A Wild Janis Appears
We’ve had a whole lotta new music in through the door this week, all of it on the black stuff and it all of it class A material. Rather than summarise two by two - or even three by three, as is often the way - I’d prefer to break each down a little more. It just seems like there’s better sleep to be had that way, for all concerned if you get my drift.
I ordered this mainly because I was informed - quite accurately as it turns out - that ‘Cheap Thrills’ by Big Brother and The Holding Company (1968, CBS) is about as close as I’m gonna get to nabbing that elusive performance by Janis Joplin of ‘Piece Of My Heart’ from The Woodstock Experience on vinyl. I was also aware that, Janis being Janis, there would be other things to like. This was also absolutely correct. There’s a whole tonne of stuff on here that I already hearted big time, from Janis’ harsh yet soulful performance on ‘I Need A Man To Love’ to the 12 bar saloon keys on ‘Turtle Blues’.
The vocals, guitar and tonality of the whole band are just spot on and it does sound like a live album, which of course it isn’t. Producer John Simon’s inclusion of an announcer and crowd noise, combined with the specific space - in terms of drum treatment, reverb and even the arrangement given to the band in production gives the whole thing a very immediate and believable feel. When you throw in a cheeky review of their East Coast premier at the Anderson Theatre on the album sleeve rear, the illusion is pretty convincing. Only the fade-outs would give it away and to be fair, a great portion of it does sound like it was put down live in the studio which, in all likelihood, was the exact process, thought and intent. That’s what I’d do anyway and I wouldn’t even be sorry.
There’s a new Polygon interview with Junichi Masuda, the composer for every mainline Pokémon RPG for the past two decades, including the new ‘Pokémon: Let’s Go!’, out this November for teh Switch. Their approach to that game is intriguing, especially how that have attenuated the experience for a contemporary audience and how they did that as a team; what they kept, changed and scrapped and why. I don’t know if I shall be diving into that particular iteration or not - it might be the case that I’ll hold my horseas until 2019 for the next core game - but either way, they have my interest and the man had a great deal of illuminating things to say about the early days of Gamefreak as a company and what it was like trying to make Red & Blue happen at all.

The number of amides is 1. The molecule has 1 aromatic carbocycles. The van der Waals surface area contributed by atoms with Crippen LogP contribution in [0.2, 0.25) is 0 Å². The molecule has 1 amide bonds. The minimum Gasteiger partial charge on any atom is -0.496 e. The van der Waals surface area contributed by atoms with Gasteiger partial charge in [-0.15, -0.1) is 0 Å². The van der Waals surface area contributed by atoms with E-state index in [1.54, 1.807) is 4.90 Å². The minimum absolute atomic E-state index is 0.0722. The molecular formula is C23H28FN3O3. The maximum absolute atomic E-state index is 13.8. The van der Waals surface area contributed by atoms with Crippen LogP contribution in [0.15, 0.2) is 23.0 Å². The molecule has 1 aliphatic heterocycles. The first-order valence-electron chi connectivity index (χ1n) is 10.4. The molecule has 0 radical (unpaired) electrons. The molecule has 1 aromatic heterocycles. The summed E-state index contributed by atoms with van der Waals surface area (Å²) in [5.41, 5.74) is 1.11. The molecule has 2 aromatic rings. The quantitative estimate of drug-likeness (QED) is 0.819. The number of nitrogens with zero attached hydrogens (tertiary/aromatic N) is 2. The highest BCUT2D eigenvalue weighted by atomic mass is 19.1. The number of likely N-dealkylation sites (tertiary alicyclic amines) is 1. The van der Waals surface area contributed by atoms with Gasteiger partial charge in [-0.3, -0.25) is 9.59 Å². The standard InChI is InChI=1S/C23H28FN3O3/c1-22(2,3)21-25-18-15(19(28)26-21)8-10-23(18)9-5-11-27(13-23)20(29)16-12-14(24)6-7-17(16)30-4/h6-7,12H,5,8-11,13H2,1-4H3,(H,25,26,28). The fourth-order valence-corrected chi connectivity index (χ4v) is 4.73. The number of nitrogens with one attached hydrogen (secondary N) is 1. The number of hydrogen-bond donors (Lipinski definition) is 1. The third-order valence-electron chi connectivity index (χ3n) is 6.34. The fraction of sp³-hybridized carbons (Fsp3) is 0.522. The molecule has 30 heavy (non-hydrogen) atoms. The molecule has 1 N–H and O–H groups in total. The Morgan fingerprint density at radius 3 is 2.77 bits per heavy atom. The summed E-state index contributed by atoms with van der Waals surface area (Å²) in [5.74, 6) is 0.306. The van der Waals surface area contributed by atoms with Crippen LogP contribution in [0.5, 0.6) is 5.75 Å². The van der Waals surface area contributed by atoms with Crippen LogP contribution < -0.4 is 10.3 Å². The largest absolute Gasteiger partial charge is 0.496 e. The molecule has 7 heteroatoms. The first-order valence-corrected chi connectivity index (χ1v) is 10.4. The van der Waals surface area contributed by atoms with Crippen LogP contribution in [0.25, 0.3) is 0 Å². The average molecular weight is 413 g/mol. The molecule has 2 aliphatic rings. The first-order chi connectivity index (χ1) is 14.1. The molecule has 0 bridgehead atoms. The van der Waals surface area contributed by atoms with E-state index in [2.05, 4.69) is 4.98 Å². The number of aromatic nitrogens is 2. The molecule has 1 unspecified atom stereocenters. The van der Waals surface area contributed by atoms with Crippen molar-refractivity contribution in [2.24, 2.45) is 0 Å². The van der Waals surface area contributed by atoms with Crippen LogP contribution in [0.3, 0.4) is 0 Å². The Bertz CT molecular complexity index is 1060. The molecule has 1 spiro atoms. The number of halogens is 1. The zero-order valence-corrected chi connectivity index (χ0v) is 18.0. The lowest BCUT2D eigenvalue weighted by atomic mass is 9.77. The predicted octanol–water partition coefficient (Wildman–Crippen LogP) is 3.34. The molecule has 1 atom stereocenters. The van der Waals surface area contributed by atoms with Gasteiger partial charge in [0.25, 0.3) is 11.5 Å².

I had never properly considered to what extent such a long development process - years before the similarly lengthy gamut that modern AAA games have to run - would impact on a group of people. It’s one thing to understand that games take time to make because they are complicated things; the core Pokémon series has always been a bit of an inverse armadillo - soft on the outside / crunchy on the inside - and I perhaps shouldn’t be so surprised at how long a 90s cycle took for a system as deep as Gamefreak’s bug-eyed baby. It’s another thing entirely to comprehend the human back end to a game like this and I would hate to think of the crunch involved on something like ‘Town’, which if the rumours are true, could be our first glimpse of what that next main iteration of the ‘mon series might look like.
Six years is no short amount of time. People meet up, break up, move in, move out, get married, buy a car, buy a house, have kids and those kids grow up. Possibly to play Pokémon. Life happens and it needs must be supported during the whole process. For something as inherently loved as Pokémon...man, these people should have had a fucking union back then.
JD - TACOCAT
[Props to Sarah W. for the thumbnail]